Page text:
Trigger Points and Adhesive Capsulitis (Frozen Shoulder)

Trigger Points and Adhesive Capsulitis “Frozen Shoulder”

Adhesive capsulitis causes that nagging and aching pain deep in the shoulder. You can’t move it, you can’t lay on it… the more you struggle with it the more painful and inflamed it becomes. Everyone offers the advice to “just move it.” But It Hurts!

I wish I had the panacea for this never too infrequent malady. It would be welcoming news especially for women over 50 years of age since they represent approximately 70% of frozen shoulder clients; not to be out done however, males with frozen shoulder stand a larger risk for an extended recovery period with greater disability.

Research suggests that the cause of the disorder is enigmatic. Idiopathic or “primary” adhesive capsulitis occurs spontaneously without a specific precipitating event and results from a chronic inflammatory response with extensive tissue repair, which may actually be an abnormal response from the immune system. Secondary adhesive capsulitis occurs after a shoulder injury or surgery, or may be associated with other conditions such as diabetes, rotator cuff injury, stroke or cardiovascular disease, which may prolong recovery and limit outcomes.

The presentation of adhesive capsulitis is defined in three distinct phases. The first stage is called the “freezing” or painful stage which lasts between 3 to 9 months. Active and passive range of motion becomes more restricted. Clients feel a false sense of hopefulness that the pain will subside through self treatment and thus delay medical consultation. The second stage is called the stiffness or frozen stage which lasts between 4 to 12 months. Pain does not necessarily worsen however there comes a point when pain does not occur at the end range. The third stage is called the Recovery or Thawing Stage which lasts between 12 to 42 months and is defined as a gradual return of shoulder mobility with or without disability.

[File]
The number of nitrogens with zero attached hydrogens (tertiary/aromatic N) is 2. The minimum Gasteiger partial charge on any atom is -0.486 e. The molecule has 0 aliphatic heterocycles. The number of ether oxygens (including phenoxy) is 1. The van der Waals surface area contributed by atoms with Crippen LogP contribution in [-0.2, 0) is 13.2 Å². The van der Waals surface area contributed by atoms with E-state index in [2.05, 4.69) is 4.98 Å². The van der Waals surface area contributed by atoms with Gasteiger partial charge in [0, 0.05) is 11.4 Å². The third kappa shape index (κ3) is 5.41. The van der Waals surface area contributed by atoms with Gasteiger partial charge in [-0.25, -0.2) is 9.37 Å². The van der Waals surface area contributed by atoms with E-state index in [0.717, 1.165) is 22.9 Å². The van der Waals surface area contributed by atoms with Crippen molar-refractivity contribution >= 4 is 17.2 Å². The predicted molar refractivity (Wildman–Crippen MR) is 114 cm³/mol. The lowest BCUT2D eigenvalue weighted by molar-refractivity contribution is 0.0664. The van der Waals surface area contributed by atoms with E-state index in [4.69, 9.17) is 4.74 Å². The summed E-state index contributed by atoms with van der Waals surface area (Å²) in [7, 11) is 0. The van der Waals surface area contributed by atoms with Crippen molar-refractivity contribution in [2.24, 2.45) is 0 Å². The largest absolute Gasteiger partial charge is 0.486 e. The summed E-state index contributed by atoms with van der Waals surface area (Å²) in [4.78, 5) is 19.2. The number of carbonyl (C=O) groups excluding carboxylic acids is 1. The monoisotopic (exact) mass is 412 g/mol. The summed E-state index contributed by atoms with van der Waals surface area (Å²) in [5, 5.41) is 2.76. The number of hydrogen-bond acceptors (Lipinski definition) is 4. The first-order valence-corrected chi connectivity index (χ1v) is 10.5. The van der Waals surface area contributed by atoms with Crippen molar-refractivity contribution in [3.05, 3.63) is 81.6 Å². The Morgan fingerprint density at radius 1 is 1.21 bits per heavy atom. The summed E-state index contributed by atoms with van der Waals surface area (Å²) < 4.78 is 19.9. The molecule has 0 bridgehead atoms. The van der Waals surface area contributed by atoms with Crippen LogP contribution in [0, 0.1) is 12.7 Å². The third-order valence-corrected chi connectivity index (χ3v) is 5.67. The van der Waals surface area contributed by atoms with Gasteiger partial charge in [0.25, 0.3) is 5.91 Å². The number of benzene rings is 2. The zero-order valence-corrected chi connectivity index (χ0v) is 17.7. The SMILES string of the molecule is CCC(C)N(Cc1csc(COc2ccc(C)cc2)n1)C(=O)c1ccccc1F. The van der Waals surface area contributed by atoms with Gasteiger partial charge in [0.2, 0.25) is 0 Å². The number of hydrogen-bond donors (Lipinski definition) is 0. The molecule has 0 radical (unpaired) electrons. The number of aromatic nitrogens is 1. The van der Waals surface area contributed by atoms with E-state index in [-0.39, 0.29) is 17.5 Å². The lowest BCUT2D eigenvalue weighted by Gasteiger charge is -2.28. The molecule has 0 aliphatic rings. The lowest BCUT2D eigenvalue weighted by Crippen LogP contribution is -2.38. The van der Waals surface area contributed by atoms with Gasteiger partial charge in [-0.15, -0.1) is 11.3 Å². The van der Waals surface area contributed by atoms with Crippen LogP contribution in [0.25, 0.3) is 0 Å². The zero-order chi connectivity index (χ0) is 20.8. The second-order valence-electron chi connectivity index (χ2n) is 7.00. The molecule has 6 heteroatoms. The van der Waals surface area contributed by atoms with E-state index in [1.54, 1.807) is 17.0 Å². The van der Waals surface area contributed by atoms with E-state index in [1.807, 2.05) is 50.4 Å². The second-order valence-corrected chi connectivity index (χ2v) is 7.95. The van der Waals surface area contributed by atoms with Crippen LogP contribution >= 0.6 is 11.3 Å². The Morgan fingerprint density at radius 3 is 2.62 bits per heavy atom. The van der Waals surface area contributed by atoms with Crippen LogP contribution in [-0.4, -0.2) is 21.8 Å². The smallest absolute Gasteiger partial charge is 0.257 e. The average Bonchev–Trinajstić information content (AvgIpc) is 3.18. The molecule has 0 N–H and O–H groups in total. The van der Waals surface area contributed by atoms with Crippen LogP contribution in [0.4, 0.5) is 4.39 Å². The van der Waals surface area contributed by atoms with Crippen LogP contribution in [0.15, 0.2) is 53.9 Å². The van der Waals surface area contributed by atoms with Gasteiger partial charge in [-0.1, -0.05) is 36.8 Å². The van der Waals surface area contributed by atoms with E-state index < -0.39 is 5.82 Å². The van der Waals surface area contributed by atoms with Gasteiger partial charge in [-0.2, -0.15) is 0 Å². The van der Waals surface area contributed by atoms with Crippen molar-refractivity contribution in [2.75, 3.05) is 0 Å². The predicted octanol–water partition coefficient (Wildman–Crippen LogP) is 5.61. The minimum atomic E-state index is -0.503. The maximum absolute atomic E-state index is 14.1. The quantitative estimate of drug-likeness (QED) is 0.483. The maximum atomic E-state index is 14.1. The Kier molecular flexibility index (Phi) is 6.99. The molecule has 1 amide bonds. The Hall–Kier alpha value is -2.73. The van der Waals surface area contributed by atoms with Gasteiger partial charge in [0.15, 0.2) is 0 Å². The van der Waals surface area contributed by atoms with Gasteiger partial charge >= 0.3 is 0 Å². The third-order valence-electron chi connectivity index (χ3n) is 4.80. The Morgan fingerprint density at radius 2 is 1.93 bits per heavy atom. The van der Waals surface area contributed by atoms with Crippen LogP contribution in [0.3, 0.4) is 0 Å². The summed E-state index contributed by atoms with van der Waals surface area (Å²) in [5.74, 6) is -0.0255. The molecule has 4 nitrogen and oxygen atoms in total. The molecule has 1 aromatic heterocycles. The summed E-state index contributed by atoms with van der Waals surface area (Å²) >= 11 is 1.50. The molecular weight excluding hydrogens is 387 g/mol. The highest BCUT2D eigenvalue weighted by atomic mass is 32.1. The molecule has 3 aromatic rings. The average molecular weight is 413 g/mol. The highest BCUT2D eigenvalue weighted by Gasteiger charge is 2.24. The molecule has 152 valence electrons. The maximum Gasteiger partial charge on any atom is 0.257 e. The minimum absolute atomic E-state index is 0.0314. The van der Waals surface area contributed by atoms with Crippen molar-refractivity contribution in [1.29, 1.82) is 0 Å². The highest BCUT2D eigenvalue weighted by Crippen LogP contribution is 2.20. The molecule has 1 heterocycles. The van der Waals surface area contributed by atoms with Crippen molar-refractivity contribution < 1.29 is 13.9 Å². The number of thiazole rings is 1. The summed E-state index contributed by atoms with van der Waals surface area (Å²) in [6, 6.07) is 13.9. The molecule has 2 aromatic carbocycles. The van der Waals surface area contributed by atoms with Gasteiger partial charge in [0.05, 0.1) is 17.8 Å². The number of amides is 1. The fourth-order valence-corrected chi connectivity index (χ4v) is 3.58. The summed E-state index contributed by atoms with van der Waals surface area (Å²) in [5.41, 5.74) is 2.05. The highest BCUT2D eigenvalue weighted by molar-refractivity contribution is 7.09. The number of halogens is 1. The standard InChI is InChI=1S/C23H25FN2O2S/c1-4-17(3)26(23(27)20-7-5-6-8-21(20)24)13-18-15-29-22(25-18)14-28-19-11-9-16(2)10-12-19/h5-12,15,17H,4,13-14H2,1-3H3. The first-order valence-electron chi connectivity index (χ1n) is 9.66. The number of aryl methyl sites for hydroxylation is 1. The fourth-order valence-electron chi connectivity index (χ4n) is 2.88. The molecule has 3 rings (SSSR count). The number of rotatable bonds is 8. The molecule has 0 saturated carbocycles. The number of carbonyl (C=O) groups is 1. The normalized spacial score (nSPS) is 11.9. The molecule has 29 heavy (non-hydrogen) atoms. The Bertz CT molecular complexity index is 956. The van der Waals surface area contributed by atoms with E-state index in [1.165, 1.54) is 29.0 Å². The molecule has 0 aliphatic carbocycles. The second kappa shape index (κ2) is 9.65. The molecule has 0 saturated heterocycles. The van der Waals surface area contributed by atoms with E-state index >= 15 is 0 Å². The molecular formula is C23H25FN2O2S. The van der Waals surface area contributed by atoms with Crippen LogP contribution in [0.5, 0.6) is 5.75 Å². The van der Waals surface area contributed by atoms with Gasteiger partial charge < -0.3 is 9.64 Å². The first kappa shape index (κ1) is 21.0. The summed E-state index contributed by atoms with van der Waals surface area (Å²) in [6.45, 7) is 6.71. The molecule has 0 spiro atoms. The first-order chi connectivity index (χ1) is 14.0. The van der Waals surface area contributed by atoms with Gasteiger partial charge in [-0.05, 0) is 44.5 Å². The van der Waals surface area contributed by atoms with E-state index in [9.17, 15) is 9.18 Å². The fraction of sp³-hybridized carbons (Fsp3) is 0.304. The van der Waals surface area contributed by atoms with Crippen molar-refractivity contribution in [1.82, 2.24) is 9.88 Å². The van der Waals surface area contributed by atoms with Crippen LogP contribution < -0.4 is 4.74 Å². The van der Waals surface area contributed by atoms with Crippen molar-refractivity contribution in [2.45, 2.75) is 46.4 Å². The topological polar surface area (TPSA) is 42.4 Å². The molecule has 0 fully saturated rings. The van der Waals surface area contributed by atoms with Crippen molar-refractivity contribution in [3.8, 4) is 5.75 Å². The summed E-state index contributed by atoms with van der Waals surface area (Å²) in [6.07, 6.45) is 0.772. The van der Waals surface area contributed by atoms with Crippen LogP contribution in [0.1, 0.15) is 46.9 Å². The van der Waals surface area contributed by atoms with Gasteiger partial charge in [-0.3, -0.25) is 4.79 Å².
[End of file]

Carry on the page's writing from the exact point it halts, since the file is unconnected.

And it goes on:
Pain and the client’s resistance to pain can cause a limitation or selective immobilization of the affected shoulder. Prolonged immobilization affects the speed and quality of recovery due to detrimental physiological changes in the structure of the soft tissues associated with tissue repair as mentioned earlier. Mobilization of the affected joint within an increasing pain free range of motion is the advised strategy of treatment.

According to Travell and Simons, myofascial trigger points of the subscapularis muscle are rarely considered when making the diagnosis of frozen shoulder, however the same literature and clinical experience suggest that trigger points may be a major factor in producing the symptoms. Adding to the insult is the involvement of many of the other shoulder-girdle muscles, each with their own pain patterns and restrictions of movement.

Clients must be advised to keep ALL shoulder movements within the pain free range and force of motion. Education is a must. Clients must understand the chronic nature of the condition… that it may be several years before symptoms are resolved. This may alleviate feelings of urgency for functional return and the frustration that goes with it.

David G. Simons, M.D., Janet G. Travell, M.D., Lois S. Simons, P.T.
Phil Page PhD, PT, ATC, FACSM, CSCS1,2, Andre Labbe PT, MOMT3
Robert C. Manske, Daniel Prohaska